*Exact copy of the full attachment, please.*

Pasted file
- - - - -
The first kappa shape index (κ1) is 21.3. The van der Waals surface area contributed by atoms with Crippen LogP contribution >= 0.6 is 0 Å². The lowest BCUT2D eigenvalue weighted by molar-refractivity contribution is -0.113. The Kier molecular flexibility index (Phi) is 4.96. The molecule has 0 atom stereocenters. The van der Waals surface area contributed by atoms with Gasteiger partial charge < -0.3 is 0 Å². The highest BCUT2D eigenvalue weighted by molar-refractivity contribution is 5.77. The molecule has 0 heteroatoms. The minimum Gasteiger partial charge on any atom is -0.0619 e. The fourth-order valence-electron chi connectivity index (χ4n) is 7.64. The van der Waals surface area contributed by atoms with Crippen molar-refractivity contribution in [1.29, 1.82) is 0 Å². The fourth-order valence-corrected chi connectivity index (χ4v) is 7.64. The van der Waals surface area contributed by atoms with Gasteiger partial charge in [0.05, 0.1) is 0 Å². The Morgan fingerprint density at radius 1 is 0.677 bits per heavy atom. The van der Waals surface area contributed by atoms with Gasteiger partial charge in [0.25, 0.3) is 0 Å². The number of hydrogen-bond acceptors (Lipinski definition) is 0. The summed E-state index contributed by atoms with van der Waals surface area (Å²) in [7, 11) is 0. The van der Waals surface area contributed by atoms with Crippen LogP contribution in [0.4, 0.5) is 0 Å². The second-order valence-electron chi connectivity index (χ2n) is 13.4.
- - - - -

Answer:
The first kappa shape index (κ1) is 21.3. The van der Waals surface area contributed by atoms with Crippen LogP contribution >= 0.6 is 0 Å². The lowest BCUT2D eigenvalue weighted by molar-refractivity contribution is -0.113. The Kier molecular flexibility index (Phi) is 4.96. The molecule has 0 atom stereocenters. The van der Waals surface area contributed by atoms with Gasteiger partial charge < -0.3 is 0 Å². The highest BCUT2D eigenvalue weighted by molar-refractivity contribution is 5.77. The molecule has 0 heteroatoms. The minimum Gasteiger partial charge on any atom is -0.0619 e. The fourth-order valence-electron chi connectivity index (χ4n) is 7.64. The van der Waals surface area contributed by atoms with Crippen molar-refractivity contribution in [1.29, 1.82) is 0 Å². The fourth-order valence-corrected chi connectivity index (χ4v) is 7.64. The van der Waals surface area contributed by atoms with Gasteiger partial charge in [0.05, 0.1) is 0 Å². The Morgan fingerprint density at radius 1 is 0.677 bits per heavy atom. The van der Waals surface area contributed by atoms with Gasteiger partial charge in [0.25, 0.3) is 0 Å². The number of hydrogen-bond acceptors (Lipinski definition) is 0. The summed E-state index contributed by atoms with van der Waals surface area (Å²) in [7, 11) is 0. The van der Waals surface area contributed by atoms with Crippen LogP contribution in [0.4, 0.5) is 0 Å². The second-order valence-electron chi connectivity index (χ2n) is 13.4.